Another ugly side of this is the benefit the Iranians will receive from operating their weaponry on the battlefield in Ukraine. Not only will the scientists and experts refine their practice of making deadly drones and missiles, they will all so learn to make them immune to, or even overcome, the countermeasures that the West will develop, perhaps with Israel's assistance.
This war in Ukraine offers the perfect experimental platform for Iran, using Russia as a proxy to get them a spot on the international stage.
This is certainly not a good thing for Israel. For those who need a refresher- Israel has already had an encounter with the Iranian drones and missiles that Russia operated, and will probably continue to operate, in Ukraine. Therefore, most chances are that sooner or later we will have to confront a new and improved version of the Iranian arsenal.
The Israeli interests, intel and technology, are all factors that point it towards contributing to the collective Western efforts to protect Ukraine's cities from Iranian weapons.
The information that the West will hold as a result of these efforts will be of great worth to Israel's intelligence. This, aside from the humanitarian factors, gives Israel yet another reason to help Ukraine find ways to defend itself. The tricky part, however, is doing so without directly stabbing the Russians in the back.
The Russians are wary of these scenarios. This is evident though the threat made on Monday by former Russian President Dmitry Medvedev that Israeli arms supplies to Ukraine would destroy ties with Moscow. “Israel appears to be getting ready to supply weapons to the Kyiv regime. A very reckless move. It would destroy all bilateral relations between our countries," he said in a statement.
This is obviously a threat, which in other words states that if Israel actively helps Ukraine's war efforts, Russian forces in Syria could respond by limiting the IDF's freedom to counter the Iranian presence and Iranian-Lebanese precision missile production there.
While Russia does have arsenals in Syria containing long range missiles and combat aircrafts which could technically hinder the IDF's ability to act in the Syrian and Lebanese airspace, it is questionable if the the current state of the Russian army would allow it to thoroughly act upon these threats.
The IDF air force is strong, and thus Israel can stand behind its interests and counter the Russian threats, but it still may not be a good idea to get involved with one of the worlds biggest superpowers, especially when it is in a vulnerable state in which it is bound to make rash decisions.
From the cognitive and diplomatic perspective, the Israeli government and its citizens should pat themselves on the back because of the concerns many of our leaders voiced to the Western world for years, which are proving to be very much valid. As Israel expected, the Ukraine war is giving Iran a platform to act as the "axis of evil," and be part of the bloc made up of countries with authoritarian regimes, such as China, Belarus, and North Korea. This bloc considers any form of democracy or liberalism as a cultural, politically, and physical enemy which poses an imminent threat and must be wiped out completely.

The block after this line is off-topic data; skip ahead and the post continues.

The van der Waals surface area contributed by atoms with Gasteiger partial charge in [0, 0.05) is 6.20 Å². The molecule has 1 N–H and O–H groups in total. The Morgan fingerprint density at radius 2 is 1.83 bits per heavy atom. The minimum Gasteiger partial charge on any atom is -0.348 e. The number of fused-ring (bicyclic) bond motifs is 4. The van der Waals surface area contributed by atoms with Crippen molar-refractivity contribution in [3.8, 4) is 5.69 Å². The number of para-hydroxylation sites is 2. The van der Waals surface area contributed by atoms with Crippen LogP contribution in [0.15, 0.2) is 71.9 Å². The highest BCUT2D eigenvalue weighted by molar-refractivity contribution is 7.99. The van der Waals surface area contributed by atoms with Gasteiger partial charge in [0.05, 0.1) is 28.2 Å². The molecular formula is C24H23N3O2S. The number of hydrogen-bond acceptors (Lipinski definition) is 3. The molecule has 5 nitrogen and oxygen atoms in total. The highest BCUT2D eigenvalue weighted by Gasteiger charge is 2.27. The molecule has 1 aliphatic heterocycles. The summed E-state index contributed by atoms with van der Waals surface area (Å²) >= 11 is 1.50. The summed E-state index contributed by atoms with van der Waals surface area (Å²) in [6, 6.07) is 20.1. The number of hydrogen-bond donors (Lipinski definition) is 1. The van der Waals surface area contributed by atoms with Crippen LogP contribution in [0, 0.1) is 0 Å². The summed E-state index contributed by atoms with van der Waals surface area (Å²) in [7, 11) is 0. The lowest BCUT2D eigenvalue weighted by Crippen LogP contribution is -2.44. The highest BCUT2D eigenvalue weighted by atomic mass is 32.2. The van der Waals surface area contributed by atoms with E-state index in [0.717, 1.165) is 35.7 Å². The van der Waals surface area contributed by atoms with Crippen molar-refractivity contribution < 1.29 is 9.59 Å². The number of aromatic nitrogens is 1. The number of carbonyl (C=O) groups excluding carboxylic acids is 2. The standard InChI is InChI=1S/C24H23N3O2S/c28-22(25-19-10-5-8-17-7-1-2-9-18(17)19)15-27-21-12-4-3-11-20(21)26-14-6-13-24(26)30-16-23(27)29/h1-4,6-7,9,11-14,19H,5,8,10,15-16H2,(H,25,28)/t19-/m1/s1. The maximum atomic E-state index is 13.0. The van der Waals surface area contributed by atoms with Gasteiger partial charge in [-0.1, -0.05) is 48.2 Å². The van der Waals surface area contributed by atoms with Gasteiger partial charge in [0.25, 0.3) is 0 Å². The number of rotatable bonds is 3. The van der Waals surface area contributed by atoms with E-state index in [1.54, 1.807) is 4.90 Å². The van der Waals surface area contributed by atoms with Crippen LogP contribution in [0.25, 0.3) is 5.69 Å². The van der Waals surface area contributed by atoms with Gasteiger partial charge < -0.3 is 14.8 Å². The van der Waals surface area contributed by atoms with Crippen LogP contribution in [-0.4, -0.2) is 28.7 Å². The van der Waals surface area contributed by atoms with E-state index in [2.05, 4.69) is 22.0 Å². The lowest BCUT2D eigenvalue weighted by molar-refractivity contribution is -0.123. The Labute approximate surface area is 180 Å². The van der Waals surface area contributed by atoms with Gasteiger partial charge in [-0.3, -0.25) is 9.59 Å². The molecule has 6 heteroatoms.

It is now also clear to the world that Iran's conventional arms industry is a tangible threat on international peace and stability, especially in Europe. If the Iranians manage to become nuclear, the world is doomed.
Israel insists that Iran enthusiastically joining Putin's bloc, must urge the West to confront Iran and regard it an enemy, rather than a potential partner for a nuclear deal.
Such a compromise, experts in Jerusalem predict, will do no more than postpone Iran's nuclear efforts by a couple months, and simultaneously allow is to continue building its conventional arms industry, using the large sums of money the IRGC will have once the sanctions are lifted.
Still, the tenor in Washington DC and the EU headquarters in Brussels are hinting that not many support or intend to act on the Israeli thesis. EU Foreign Minister Josep Borrell has already suggested that he is still not convinced that Iran supplied Russia with drones, as he demanded to be presented with clear proof of such, despite the abundance of photographs.
Meanwhile, the U.S. refuses to link the Iranian aid to Russia's invasion of Ukraine, to the renewed talks on a nuclear deal. If the Iranians are ready, the Europeans and the Americans will rush to sign a renewed nuclear deal with them, on the basis that it will buy time to think of a more stable solution for Iran's nuclear advancements.
Israel must not rely on the global antagonization towards Iran as a result of the reputation it has recently bestowed upon itself. The new nuclear deal between Iran and the Western powers is still very much on the table.